These observations raise two important issues. First, will it be possible to conduct trials in massively bleeding patients or in polytrauma victims? If we cannot demonstrate a reduction in mortality or morbidity rates, what should be the endpoints of further studies? What kinds of studies should we propose in order to define the place of rFVIIa or the newer procoagulants that are now emerging? Second, what can we reasonably do the next time we are about to lose a young trauma victim to exsanguination? Should we give rFVIIa and risk being accused of off-label use of a drug without an accepted benefit-risk profile, or should we deny the patient the benefit of a potentially life-saving product that clearly reduces bleeding?

What the clinician needs is an understanding of risks and benefits that can be artfully applied to the care of individual patients. Clearly, almost any therapy is justified at some level of risk of patient death, no matter how unlikely it is to succeed. But how should this risk be assessed? How should imminent death be weighed against the risk of future complications, especially if they can be prevented or treated in a surviving patient?

Experienced high-volume trauma centers, including British and American military hospitals in Iraq and Afghanistan, have seen their use of rFVIIa fall in recent years (see Figure 1 in [1]). This fall in use is thought to be the result of an improved understanding of damage control resuscitation, and of a natural centering of the pendulum of enthusiasm for rFVIIa. But use has not fallen to zero. There remain situations - at least in the practice of the most experienced trauma clinicians - when use of rFVIIa is both appropriate and life-saving. As with other interventions in intensive care, it is likely that the greatest effect of rFVIIa will come if it is used early, and late administration is more likely to be futile. Better methods of identifying early those patients who are most likely to benefit are needed to help guide the appropriate use of rFVIIa. Importantly, too, in contrast to prospective, randomized trials in older populations [3], studies of rFVIIa in trauma have not demonstrated an increased risk of thromboembolic complications above the baseline [4, 6]. The risk of arterial thrombosis is probably related to the presence of occult endothelial disruption from specific injuries, making individual clinical assessment even more important.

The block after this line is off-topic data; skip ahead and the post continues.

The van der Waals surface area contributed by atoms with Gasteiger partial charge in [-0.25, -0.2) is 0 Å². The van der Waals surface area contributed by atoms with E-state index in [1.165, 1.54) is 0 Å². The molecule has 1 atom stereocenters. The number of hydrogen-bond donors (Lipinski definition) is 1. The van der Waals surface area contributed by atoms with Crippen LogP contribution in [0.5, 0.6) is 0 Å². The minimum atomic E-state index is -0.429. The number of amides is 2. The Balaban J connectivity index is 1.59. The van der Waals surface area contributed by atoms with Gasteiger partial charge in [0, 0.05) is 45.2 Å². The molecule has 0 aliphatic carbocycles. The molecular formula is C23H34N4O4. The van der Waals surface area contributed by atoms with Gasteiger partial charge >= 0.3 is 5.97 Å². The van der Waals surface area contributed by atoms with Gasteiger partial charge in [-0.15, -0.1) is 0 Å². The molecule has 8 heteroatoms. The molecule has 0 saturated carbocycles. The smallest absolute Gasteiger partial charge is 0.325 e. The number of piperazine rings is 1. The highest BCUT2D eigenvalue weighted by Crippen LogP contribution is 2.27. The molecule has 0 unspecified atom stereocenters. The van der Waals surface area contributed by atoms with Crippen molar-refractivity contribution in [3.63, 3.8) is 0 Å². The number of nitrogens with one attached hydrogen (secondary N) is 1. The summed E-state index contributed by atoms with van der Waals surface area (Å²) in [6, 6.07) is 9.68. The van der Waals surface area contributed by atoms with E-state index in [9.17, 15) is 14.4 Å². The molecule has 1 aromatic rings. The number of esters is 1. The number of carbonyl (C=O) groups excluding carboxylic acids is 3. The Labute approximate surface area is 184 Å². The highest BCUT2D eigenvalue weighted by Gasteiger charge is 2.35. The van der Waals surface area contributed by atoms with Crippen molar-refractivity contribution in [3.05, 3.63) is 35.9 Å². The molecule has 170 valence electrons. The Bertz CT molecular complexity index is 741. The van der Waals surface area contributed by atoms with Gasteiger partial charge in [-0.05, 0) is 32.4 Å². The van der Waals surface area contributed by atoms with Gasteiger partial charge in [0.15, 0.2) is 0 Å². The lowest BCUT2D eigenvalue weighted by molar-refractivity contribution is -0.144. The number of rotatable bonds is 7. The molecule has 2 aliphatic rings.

Reactive restrictions to off-label use of rFVIIa may represent the loss of both the baby and the bathwater. We prefer to advocate respect for the judgment of clinicians who must make hard choices in the management of high-risk patients, and call for continued research to support their true need - a better understanding of which patients will benefit from procoagulant therapies, and of the real incidence and severity of risks.



recombinant human factor VIIa.


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Correspondence to Jean-Louis Vincent.

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J-LV, RD and MP have received consulting fees and grant support from Novo Nordisk. CH declares that he has no competing interests.

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Vincent, JL., Dutton, R., Parr, M. et al. Massive bleeding in polytrauma: how can we make progress?. Crit Care 15, 196 (2011).